We’re a dozen entries into MLB Mondays, and that means we have the odd season where just the American League had a chosen MVP—not the National League. We will explore that one winner in our analysis below, of course, but that’s still a weird idea, you know?

Read on to find out who won the awards in 1922 …

1922 American League MVP: George Sisler (original, confirmed)

St. Louis Browns teammates George Sisler (first base) and Ken Williams (outfielder) topped the AL in WAR with 8.7 and 7.9 marks, respectively. The New York Yankees won the pennant by one game over the Browns, so it’s clear Sisler and Williams both carried St. Louis all season. Outfielder Babe Ruth was the Yankees best player at 6.3 WAR, by the way, an off year for him, to be sure, as he only played in 110 games.

Cleveland center fielder Tris Speaker (6.9) and Detroit center fielder Ty Cobb (6.7) finished between Williams and Ruth in WAR, but Cleveland ended up 16 games behind the Yankees, and the Tigers were only one game better than Cleveland.

Let’s be honest, too: If Ruth had played a full season, the Yankees probably would have won the pennant by more than a single game. Is that value? Yes. Can we give the MVP to a guy who played just two thirds of the season? No.

Between Sisler and Williams, a few things stands out: Both men were plus defenders (0.7 dWAR for Williams; 0.6 dWAR for Sisler), and both men lead the AL in multiple offensive categories worth noting. Williams topped the circuit in HRs (39), RBI (155), and total bases (367), but overall, Sisler did have the better season, so he nabs his first AL MVP award. That’s what league-leading stats like the .420 average, 134 runs, 246 hits, 18 triples, and 51 steals can do for a guy’s value.

1922 National League MVP: Rogers Hornsby

The St. Louis Cardinals finished in fourth place, eight games behind the pennant-winning New York Giants, but Cards second baseman Rogers Hornsby (10.0 WAR) easily was the best player in the league, by a big margin, over the next-best player, Giants shortstop Dave Bancroft (6.1 WAR). It’s simple to give the Rajah his third straight NL MVP award, and fourth overall.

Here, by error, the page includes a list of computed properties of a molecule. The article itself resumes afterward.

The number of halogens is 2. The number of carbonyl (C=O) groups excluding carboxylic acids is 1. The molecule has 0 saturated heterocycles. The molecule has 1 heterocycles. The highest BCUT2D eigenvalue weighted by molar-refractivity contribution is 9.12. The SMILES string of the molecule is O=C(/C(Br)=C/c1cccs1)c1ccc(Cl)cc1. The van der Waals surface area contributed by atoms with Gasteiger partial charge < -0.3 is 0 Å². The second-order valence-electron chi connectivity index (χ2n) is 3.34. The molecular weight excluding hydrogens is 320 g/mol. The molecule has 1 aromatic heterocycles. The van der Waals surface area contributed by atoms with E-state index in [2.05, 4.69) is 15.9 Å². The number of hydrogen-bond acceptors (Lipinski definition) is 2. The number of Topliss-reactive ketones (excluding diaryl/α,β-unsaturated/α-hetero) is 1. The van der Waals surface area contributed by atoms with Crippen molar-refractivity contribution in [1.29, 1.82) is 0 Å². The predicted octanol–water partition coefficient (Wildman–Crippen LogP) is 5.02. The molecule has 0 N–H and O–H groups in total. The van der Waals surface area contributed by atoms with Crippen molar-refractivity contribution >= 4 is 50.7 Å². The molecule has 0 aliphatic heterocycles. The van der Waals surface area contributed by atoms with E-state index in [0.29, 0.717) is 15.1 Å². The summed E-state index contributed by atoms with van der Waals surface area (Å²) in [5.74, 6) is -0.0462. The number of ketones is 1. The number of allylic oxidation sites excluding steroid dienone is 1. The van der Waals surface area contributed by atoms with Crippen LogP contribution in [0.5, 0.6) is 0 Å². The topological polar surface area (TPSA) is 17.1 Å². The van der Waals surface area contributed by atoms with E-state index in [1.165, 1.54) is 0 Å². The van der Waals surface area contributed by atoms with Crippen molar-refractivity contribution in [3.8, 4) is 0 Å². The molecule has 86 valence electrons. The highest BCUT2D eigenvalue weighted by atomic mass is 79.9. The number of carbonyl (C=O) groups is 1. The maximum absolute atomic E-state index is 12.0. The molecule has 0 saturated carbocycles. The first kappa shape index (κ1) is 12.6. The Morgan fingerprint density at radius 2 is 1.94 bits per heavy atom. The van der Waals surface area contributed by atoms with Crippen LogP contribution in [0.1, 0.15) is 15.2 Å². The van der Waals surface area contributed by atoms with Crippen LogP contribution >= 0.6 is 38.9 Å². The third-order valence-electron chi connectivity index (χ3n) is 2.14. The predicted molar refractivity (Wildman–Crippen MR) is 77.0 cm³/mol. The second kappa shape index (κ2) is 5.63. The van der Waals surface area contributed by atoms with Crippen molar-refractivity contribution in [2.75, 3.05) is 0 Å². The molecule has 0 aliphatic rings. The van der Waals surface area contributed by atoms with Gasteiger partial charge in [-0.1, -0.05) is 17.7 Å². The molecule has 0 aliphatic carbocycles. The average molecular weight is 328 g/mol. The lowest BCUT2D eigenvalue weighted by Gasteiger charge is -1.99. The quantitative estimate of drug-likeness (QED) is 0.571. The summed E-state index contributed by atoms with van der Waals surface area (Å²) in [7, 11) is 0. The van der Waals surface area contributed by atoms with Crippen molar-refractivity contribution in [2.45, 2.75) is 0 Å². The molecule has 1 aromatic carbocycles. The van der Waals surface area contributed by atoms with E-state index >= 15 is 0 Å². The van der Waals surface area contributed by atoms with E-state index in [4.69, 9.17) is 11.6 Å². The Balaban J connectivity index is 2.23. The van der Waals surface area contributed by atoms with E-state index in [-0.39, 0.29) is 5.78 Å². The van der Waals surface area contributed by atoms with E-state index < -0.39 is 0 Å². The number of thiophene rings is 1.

For the record, Hornsby led the senior circuit in runs (141), hits (250), doubles (46), HRs (42), RBI (152), batting average (.401), on-base percentage (.459), slugging percentage (.722), OPS (1.181), and total bases (450). Triple Crowns should get MVP awards.

1922 AL Cy Young: Red Faber

Chicago White Sox ace Red Faber (9.6) once again led the junior circuit in pitching WAR by a lot, but his team finished 17 games out of first place. Here’s the dope, though: second place in WAR went to Philadelphia Athletics slinger Eddie Rommel (7.4), and the A’s finished 12 games behind Chicago!

The best pitchers on contending teams were Yankees star Bob Shawkey (7.2) and Browns ace Urban Shocker (7.1). The former led the AL in no pitching categories, while the latter did lead the league in strikeouts. Meanwhile, Faber topped the circuit in ERA (2.81), complete games (31), innings pitched (352), and WHIP (1.185).

Is the 2.5-WAR gap between Faber and the contending duo enough to warrant the award? It’s close, but we think neither Shawkey nor Shocker really dominated enough to earn the distinction. Faber takes home his second straight AL Cy Young award then.

1922 NL Cy Young: Wilbur Cooper

The Pittsburgh Pirates ended up in third place, eight games behind the Giants in the NL pennant race, and they were paced by the only two pitchers in the league under consideration for this award: Wilbur Cooper (6.5 WAR) and Johnny Morrison (6.3).

No other NL pitcher was in shouting distance, WAR wise, and between these two guys, it’s splitting hairs. Cooper led the league in complete games (27), while Morrison topped his peers in shutouts (5). Cooper tossed 8 1/3 more innings, overall, and he also had the better ERA by 0.25 runs. In an underwhelming season, he gets the slight nod here.

Check in every Monday for our MLB awards historical analysis on The Daily McPlay!